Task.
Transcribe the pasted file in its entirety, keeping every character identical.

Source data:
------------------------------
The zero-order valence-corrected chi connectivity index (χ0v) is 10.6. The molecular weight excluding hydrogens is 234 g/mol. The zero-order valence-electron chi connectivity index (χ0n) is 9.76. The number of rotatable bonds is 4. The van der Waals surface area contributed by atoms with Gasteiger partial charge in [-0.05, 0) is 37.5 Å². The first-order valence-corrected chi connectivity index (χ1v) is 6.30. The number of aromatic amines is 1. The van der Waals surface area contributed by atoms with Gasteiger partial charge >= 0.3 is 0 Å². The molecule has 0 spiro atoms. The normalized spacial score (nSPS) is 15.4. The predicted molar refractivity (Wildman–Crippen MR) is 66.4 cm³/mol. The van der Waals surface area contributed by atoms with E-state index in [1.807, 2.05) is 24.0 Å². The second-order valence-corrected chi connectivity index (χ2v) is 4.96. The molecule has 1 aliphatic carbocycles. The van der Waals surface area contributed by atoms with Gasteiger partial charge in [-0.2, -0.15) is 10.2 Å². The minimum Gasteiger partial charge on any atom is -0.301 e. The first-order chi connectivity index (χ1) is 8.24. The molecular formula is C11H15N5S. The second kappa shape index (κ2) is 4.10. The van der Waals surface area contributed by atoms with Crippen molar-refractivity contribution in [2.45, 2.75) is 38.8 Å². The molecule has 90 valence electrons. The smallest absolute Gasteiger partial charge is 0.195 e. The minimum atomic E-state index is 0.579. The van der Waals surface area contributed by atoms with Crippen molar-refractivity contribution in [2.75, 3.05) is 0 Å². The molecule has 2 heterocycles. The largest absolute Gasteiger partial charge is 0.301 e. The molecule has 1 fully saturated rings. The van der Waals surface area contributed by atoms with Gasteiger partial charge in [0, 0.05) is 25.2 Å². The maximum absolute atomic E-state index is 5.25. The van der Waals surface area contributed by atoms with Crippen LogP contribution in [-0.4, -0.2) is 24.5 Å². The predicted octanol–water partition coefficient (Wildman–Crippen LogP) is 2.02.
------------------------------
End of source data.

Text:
The zero-order valence-corrected chi connectivity index (χ0v) is 10.6. The molecular weight excluding hydrogens is 234 g/mol. The zero-order valence-electron chi connectivity index (χ0n) is 9.76. The number of rotatable bonds is 4. The van der Waals surface area contributed by atoms with Gasteiger partial charge in [-0.05, 0) is 37.5 Å². The first-order valence-corrected chi connectivity index (χ1v) is 6.30. The number of aromatic amines is 1. The van der Waals surface area contributed by atoms with Gasteiger partial charge >= 0.3 is 0 Å². The molecule has 0 spiro atoms. The normalized spacial score (nSPS) is 15.4. The predicted molar refractivity (Wildman–Crippen MR) is 66.4 cm³/mol. The van der Waals surface area contributed by atoms with E-state index in [1.807, 2.05) is 24.0 Å². The second-order valence-corrected chi connectivity index (χ2v) is 4.96. The molecule has 1 aliphatic carbocycles. The van der Waals surface area contributed by atoms with Gasteiger partial charge in [-0.2, -0.15) is 10.2 Å². The minimum Gasteiger partial charge on any atom is -0.301 e. The first-order chi connectivity index (χ1) is 8.24. The molecular formula is C11H15N5S. The second kappa shape index (κ2) is 4.10. The van der Waals surface area contributed by atoms with Crippen molar-refractivity contribution in [2.45, 2.75) is 38.8 Å². The molecule has 90 valence electrons. The smallest absolute Gasteiger partial charge is 0.195 e. The minimum atomic E-state index is 0.579. The van der Waals surface area contributed by atoms with Crippen molar-refractivity contribution in [2.75, 3.05) is 0 Å². The molecule has 2 heterocycles. The largest absolute Gasteiger partial charge is 0.301 e. The molecule has 1 fully saturated rings. The van der Waals surface area contributed by atoms with Gasteiger partial charge in [0, 0.05) is 25.2 Å². The maximum absolute atomic E-state index is 5.25. The van der Waals surface area contributed by atoms with Crippen LogP contribution in [-0.4, -0.2) is 24.5 Å². The predicted octanol–water partition coefficient (Wildman–Crippen LogP) is 2.02.